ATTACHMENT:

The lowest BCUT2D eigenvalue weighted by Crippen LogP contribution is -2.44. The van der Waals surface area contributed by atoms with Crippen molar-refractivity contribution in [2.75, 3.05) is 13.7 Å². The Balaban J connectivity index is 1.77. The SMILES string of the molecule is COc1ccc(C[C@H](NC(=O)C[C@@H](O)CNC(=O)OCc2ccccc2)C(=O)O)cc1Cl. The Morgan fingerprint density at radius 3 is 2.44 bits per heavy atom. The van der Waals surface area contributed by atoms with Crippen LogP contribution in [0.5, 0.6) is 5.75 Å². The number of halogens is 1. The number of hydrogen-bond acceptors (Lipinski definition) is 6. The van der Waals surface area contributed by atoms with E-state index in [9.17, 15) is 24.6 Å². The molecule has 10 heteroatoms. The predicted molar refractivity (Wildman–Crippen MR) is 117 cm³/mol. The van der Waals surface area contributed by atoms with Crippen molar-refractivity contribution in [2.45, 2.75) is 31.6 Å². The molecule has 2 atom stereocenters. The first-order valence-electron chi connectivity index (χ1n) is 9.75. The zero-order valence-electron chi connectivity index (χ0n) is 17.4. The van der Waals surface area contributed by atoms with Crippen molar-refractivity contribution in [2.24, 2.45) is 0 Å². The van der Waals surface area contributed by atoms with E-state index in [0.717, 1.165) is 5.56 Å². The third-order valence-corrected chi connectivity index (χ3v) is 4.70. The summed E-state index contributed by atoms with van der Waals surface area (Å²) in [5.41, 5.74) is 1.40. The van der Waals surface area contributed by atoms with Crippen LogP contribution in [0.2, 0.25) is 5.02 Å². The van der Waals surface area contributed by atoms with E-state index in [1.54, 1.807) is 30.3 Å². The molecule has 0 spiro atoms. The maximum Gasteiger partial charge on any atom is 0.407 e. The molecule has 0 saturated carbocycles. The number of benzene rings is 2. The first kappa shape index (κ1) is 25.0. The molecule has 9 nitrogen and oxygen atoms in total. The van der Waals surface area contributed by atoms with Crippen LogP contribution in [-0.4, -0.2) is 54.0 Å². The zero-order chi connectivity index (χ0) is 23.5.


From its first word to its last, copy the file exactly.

The lowest BCUT2D eigenvalue weighted by Crippen LogP contribution is -2.44. The van der Waals surface area contributed by atoms with Crippen molar-refractivity contribution in [2.75, 3.05) is 13.7 Å². The Balaban J connectivity index is 1.77. The SMILES string of the molecule is COc1ccc(C[C@H](NC(=O)C[C@@H](O)CNC(=O)OCc2ccccc2)C(=O)O)cc1Cl. The Morgan fingerprint density at radius 3 is 2.44 bits per heavy atom. The van der Waals surface area contributed by atoms with Crippen LogP contribution in [0.5, 0.6) is 5.75 Å². The number of halogens is 1. The number of hydrogen-bond acceptors (Lipinski definition) is 6. The van der Waals surface area contributed by atoms with E-state index in [9.17, 15) is 24.6 Å². The molecule has 10 heteroatoms. The predicted molar refractivity (Wildman–Crippen MR) is 117 cm³/mol. The van der Waals surface area contributed by atoms with Crippen molar-refractivity contribution in [2.45, 2.75) is 31.6 Å². The molecule has 2 atom stereocenters. The first-order valence-electron chi connectivity index (χ1n) is 9.75. The zero-order valence-electron chi connectivity index (χ0n) is 17.4. The van der Waals surface area contributed by atoms with Crippen molar-refractivity contribution in [2.24, 2.45) is 0 Å². The van der Waals surface area contributed by atoms with E-state index in [0.717, 1.165) is 5.56 Å². The third-order valence-corrected chi connectivity index (χ3v) is 4.70. The summed E-state index contributed by atoms with van der Waals surface area (Å²) in [5.41, 5.74) is 1.40. The van der Waals surface area contributed by atoms with Crippen LogP contribution in [0.2, 0.25) is 5.02 Å². The van der Waals surface area contributed by atoms with E-state index in [1.54, 1.807) is 30.3 Å². The molecule has 0 spiro atoms. The maximum Gasteiger partial charge on any atom is 0.407 e. The molecule has 0 saturated carbocycles. The number of benzene rings is 2. The first kappa shape index (κ1) is 25.0. The molecule has 9 nitrogen and oxygen atoms in total. The van der Waals surface area contributed by atoms with Crippen LogP contribution in [-0.4, -0.2) is 54.0 Å². The zero-order chi connectivity index (χ0) is 23.5.